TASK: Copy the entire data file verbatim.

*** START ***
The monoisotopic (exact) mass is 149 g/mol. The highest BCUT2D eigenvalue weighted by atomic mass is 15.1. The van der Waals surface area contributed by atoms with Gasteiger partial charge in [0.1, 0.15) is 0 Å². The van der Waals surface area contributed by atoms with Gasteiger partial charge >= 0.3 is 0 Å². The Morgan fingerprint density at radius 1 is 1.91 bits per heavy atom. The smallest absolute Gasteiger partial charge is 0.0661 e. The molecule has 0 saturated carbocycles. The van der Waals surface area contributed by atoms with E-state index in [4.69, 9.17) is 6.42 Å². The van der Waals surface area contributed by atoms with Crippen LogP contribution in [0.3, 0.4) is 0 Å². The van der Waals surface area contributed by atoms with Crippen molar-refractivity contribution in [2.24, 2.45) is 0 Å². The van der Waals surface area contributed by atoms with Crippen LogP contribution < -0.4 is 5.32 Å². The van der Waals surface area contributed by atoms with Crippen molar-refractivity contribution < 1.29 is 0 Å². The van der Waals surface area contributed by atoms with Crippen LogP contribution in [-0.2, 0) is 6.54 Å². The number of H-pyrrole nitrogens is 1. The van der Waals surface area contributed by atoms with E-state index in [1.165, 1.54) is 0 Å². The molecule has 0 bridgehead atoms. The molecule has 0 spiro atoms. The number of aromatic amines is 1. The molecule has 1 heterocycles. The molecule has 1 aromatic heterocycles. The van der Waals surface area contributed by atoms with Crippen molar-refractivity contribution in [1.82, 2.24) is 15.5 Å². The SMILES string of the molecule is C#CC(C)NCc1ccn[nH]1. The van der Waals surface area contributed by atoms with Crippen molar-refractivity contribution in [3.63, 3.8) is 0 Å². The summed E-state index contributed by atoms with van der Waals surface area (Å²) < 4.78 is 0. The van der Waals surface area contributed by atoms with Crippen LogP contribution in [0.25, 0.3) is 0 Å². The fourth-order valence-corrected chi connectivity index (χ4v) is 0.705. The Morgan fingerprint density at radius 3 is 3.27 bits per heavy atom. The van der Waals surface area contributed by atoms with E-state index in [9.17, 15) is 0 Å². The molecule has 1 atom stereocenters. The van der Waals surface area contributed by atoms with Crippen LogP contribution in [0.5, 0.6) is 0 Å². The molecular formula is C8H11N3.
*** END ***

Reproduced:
The monoisotopic (exact) mass is 149 g/mol. The highest BCUT2D eigenvalue weighted by atomic mass is 15.1. The van der Waals surface area contributed by atoms with Gasteiger partial charge in [0.1, 0.15) is 0 Å². The van der Waals surface area contributed by atoms with Gasteiger partial charge >= 0.3 is 0 Å². The Morgan fingerprint density at radius 1 is 1.91 bits per heavy atom. The smallest absolute Gasteiger partial charge is 0.0661 e. The molecule has 0 saturated carbocycles. The van der Waals surface area contributed by atoms with E-state index in [4.69, 9.17) is 6.42 Å². The van der Waals surface area contributed by atoms with Crippen LogP contribution in [0.3, 0.4) is 0 Å². The van der Waals surface area contributed by atoms with Crippen molar-refractivity contribution in [2.24, 2.45) is 0 Å². The van der Waals surface area contributed by atoms with Crippen LogP contribution < -0.4 is 5.32 Å². The van der Waals surface area contributed by atoms with Crippen molar-refractivity contribution < 1.29 is 0 Å². The van der Waals surface area contributed by atoms with Crippen LogP contribution in [-0.2, 0) is 6.54 Å². The number of H-pyrrole nitrogens is 1. The van der Waals surface area contributed by atoms with E-state index in [1.165, 1.54) is 0 Å². The molecule has 0 bridgehead atoms. The molecule has 0 spiro atoms. The number of aromatic amines is 1. The molecule has 1 heterocycles. The molecule has 1 aromatic heterocycles. The van der Waals surface area contributed by atoms with Crippen molar-refractivity contribution in [1.82, 2.24) is 15.5 Å². The SMILES string of the molecule is C#CC(C)NCc1ccn[nH]1. The van der Waals surface area contributed by atoms with Crippen molar-refractivity contribution in [3.63, 3.8) is 0 Å². The summed E-state index contributed by atoms with van der Waals surface area (Å²) < 4.78 is 0. The van der Waals surface area contributed by atoms with Crippen LogP contribution in [0.25, 0.3) is 0 Å². The fourth-order valence-corrected chi connectivity index (χ4v) is 0.705. The Morgan fingerprint density at radius 3 is 3.27 bits per heavy atom. The van der Waals surface area contributed by atoms with E-state index in [9.17, 15) is 0 Å². The molecule has 1 atom stereocenters. The van der Waals surface area contributed by atoms with Crippen LogP contribution in [0.5, 0.6) is 0 Å². The molecular formula is C8H11N3.